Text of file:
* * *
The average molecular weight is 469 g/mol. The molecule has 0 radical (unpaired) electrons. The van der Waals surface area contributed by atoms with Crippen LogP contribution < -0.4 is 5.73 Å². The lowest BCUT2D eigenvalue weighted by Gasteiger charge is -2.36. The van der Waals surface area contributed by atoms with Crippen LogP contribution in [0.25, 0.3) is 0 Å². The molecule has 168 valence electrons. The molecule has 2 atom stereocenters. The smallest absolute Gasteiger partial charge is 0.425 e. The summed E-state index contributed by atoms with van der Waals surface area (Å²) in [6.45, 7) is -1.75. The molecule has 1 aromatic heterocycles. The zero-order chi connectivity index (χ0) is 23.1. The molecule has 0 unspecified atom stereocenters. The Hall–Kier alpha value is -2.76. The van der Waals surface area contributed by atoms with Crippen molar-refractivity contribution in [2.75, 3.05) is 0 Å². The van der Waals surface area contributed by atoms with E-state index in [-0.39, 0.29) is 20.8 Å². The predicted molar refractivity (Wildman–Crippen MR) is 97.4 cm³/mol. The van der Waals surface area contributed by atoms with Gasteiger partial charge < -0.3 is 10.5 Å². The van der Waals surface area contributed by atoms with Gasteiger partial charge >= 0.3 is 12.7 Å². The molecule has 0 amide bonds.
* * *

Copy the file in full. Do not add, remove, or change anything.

The average molecular weight is 469 g/mol. The molecule has 0 radical (unpaired) electrons. The van der Waals surface area contributed by atoms with Crippen LogP contribution < -0.4 is 5.73 Å². The lowest BCUT2D eigenvalue weighted by Gasteiger charge is -2.36. The van der Waals surface area contributed by atoms with Crippen LogP contribution in [0.25, 0.3) is 0 Å². The molecule has 168 valence electrons. The molecule has 2 atom stereocenters. The smallest absolute Gasteiger partial charge is 0.425 e. The summed E-state index contributed by atoms with van der Waals surface area (Å²) in [6.45, 7) is -1.75. The molecule has 1 aromatic heterocycles. The zero-order chi connectivity index (χ0) is 23.1. The molecule has 0 unspecified atom stereocenters. The Hall–Kier alpha value is -2.76. The van der Waals surface area contributed by atoms with Crippen molar-refractivity contribution in [2.75, 3.05) is 0 Å². The van der Waals surface area contributed by atoms with E-state index in [-0.39, 0.29) is 20.8 Å². The predicted molar refractivity (Wildman–Crippen MR) is 97.4 cm³/mol. The van der Waals surface area contributed by atoms with Gasteiger partial charge < -0.3 is 10.5 Å². The van der Waals surface area contributed by atoms with Gasteiger partial charge >= 0.3 is 12.7 Å². The molecule has 0 amide bonds.